A Second Chance for Wayward Souls in Georgia

By 1732, momentum grew to establish a new settlement between South Carolina and Spanish Florida. After all, Spanish Florida served as a base for Native American raids and provided a refuge for runaway slaves; in addition, Saint Augustine was a major Spanish outpost from which to launch attacks on British America. Furthermore, as England (now united with Scotland and Wales and called Great Britain) continued to change from a feudal and agricultural economy to a commercial economy, large numbers of people were displaced and thrown out of work. As more and more destitute Englishmen congregated in cities with few prospects for employment, concerned people worried that these conditions would lead to lives of poverty, indebtedness, alcohol abuse, and crime. British General James Oglethorpe, leading a group of twenty-one philanthropic “trustees,” was determined to improve England’s urban situation and removed the Spanish threat in the New World by establishing a new colony named after King George II.

The colony of Georgia would serve as a military buffer between South Carolina and Florida. Because stationing regular troops in the New World was a major expense for the government, a militia force of private citizens usually defended the colonies. To ensure a large militia, the trustees of Georgia allotted land to farmers in plots of fifty acres or less. Because slaves were not often trusted with weapons, and they might also join the Spanish, slavery was outlawed in Georgia. Also, the philanthropists also wanted Georgia to be a haven for those who had fallen on hard times in England and needed a new start. If slaves did all the work, then these white settlers might never become useful and contributing citizens and, worse yet, might fall into the bad habits of sloth and drink. And so rum was outlawed as well. The trustees’ dream of a “debtor’s utopia” would soon come face to face with reality.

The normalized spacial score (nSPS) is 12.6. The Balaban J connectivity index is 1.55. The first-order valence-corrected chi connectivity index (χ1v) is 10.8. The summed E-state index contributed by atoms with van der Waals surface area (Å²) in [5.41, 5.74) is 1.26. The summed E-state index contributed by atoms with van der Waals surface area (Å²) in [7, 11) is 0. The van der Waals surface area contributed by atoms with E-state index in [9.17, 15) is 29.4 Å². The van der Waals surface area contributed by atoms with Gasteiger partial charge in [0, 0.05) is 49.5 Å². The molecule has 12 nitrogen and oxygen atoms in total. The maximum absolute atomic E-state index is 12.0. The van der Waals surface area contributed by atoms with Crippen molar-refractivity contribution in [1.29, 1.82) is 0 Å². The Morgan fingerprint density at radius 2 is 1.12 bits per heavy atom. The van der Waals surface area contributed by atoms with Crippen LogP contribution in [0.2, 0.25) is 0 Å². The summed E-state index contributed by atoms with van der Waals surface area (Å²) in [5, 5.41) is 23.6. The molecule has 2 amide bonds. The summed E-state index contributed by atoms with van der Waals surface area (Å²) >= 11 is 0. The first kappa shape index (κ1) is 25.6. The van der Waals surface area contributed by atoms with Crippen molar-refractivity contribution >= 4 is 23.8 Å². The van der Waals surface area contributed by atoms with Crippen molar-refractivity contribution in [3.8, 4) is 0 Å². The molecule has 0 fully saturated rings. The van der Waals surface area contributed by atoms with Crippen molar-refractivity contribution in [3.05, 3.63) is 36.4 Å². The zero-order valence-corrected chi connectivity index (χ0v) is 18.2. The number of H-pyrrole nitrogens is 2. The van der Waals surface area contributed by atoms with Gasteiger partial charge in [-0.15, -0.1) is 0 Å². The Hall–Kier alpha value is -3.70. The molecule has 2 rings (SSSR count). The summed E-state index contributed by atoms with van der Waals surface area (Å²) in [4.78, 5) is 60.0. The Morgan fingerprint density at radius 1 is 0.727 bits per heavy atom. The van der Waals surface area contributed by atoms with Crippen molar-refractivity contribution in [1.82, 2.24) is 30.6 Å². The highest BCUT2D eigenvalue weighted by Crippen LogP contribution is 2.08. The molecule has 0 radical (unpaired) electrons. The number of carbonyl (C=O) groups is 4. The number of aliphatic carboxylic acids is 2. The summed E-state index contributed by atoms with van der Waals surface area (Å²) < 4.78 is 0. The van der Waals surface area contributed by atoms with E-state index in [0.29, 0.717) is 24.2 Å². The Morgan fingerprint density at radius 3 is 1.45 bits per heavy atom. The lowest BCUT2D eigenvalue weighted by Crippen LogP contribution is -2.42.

First, the trustees, fearful of bringing over unworthy debtors who would fall back into their shiftless ways, set such high standards that only a handful of the original settlers who established Savannah, Georgia, in 1733 were debtors. The rest were middle-class immigrants who paid their own way. Moreover, the poor sandy soil along the Georgia coast made it hard for even the most industrious farmers to make a decent living on fifty or even 100 acres. Hearing tales of the tremendous fortunes being made in South Carolina, settlers began demanding the right to own larger tracts of land and to gain the advantage of the “modern” institution of slavery. Denied things in Georgia, many simply crossed over to South Carolina and settled there instead. The prohibition of rum was also problematic, because Europeans produced few products that the Native Americans wanted other than rum. Because rum was forbidden to Georgians, the Native Americans sent most of their lucrative business to the South Carolinians. Defeated and demoralized by these developments, the trustees voted in 1751 to allow both slavery and rum as well as the right to accumulate large acreages of land.